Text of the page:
This research was conducted as part of the first author’s dissertation. He was employed and remunerated in the position of a research associate and PhD‐student at Graduate School “Teaching and Learning Processes (Upgrade)” at University of Koblenz‐Landau. The Graduate School is set up and funded by the Deutsche Forschungsgemeinschaft (DFG)/German Research Foundation. As a DFG‐funded institution, the Graduate School “Teaching and Learning Processes (Upgrade)” is committed to comply with the guidelines of “Safeguarding Good Scientific Practice,” as issued by the DFG. These guidelines contain regulations on the “norms of science” and “science as a profession,” which all members of the graduate school observe.
All participants provided informed consent for participation.
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Footnotes
1
The names of the students in the scenario were chosen to be gender neutral.
 
2
To assess the degree to which the punishment practices served the three punishment goals, we provided participants (N = 122; convenience sample) of our pre-study with definitions of the goals retribution, special prevention, and general prevention. Participants then rated the degree to which several possible punishment practices achieve these three goals. Additionally, participants rated the severity of the punishment practices to ensure that practices would be comparable in severity (to rule out the common confound between punishment severity and punishment goals; Mooijman & Graham, 2018). As a result, we were able to extract three punishment practices (one for each punishment goal) that were perceived as primarily serving one of the goals but not the other two. At the same time, these practices were perceived as approximately equally severe. Full information on the pretest of the punishment practice evaluation measure (including instructions, materials, data, and analyses) can be found on the OSF.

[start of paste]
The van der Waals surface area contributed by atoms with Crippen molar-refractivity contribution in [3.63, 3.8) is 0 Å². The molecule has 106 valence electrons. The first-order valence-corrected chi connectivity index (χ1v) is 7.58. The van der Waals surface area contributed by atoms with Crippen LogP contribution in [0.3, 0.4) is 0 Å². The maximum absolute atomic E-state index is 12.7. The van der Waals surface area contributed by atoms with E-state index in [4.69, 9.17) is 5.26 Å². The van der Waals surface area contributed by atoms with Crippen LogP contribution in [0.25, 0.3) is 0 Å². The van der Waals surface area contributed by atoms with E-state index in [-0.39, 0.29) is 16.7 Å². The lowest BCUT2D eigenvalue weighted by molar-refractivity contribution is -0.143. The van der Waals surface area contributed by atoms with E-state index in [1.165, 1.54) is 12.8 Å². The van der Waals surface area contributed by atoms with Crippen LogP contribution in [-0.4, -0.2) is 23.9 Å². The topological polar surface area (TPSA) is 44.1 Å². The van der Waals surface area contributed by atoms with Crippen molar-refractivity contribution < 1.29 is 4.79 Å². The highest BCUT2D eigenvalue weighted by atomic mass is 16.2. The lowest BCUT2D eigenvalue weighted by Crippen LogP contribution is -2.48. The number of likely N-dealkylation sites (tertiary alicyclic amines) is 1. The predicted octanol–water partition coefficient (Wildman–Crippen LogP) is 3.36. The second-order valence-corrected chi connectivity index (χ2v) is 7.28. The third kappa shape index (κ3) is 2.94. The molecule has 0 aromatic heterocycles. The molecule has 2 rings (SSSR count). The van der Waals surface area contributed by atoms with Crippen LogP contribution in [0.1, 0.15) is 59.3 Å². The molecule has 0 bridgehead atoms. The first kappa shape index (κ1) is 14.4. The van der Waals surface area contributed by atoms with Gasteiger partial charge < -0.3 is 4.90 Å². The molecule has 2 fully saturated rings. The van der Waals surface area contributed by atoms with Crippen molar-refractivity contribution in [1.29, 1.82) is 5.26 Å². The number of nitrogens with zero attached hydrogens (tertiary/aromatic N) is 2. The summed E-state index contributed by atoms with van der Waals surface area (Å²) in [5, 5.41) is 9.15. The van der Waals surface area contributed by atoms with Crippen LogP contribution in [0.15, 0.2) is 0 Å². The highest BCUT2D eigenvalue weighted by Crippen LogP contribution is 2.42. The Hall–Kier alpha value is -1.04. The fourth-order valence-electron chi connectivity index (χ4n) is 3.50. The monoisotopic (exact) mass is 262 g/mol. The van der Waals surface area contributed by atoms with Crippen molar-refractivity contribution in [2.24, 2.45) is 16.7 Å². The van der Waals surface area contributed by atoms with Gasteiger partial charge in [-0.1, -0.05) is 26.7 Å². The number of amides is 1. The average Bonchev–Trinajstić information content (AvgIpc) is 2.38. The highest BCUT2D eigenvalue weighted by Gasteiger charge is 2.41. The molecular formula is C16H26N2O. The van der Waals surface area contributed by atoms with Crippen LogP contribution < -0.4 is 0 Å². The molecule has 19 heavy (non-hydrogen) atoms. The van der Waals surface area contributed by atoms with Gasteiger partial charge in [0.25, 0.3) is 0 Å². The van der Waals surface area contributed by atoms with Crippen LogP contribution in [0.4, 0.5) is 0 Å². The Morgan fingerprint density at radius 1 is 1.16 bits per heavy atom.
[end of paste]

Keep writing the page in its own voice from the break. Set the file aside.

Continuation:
3
We re-ran all analyses on students’ assessment of the teachers’ punishment practices (i.e., the punishment practice evaluation measure) with the appropriateness item only. This helps comparing students’ and teachers’ relative endorsement of punishment goals as assessed with the punishment practice evaluation measure more directly, given that teachers also provided appropriateness ratings. Importantly, these additional analyses yielded similar results to what we report in the following sections on the compound of the three items used to assess students’ evaluations. We report these additional analyses in the supplementary materials on the OSF.
 
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Metadata
Title
Comparing Teachers’ and Students’ Perspectives on the Treatment of Student Misbehavior
Authors
Mathias Twardawski
Benjamin E. Hilbig
Publication date
03-09-2022
Publisher
Springer US
Published in
Social Justice Research / Issue 3/2022
Print ISSN: 0885-7466
Electronic ISSN: 1573-6725
DOI
https://doi.org/10.1007/s11211-022-00399-y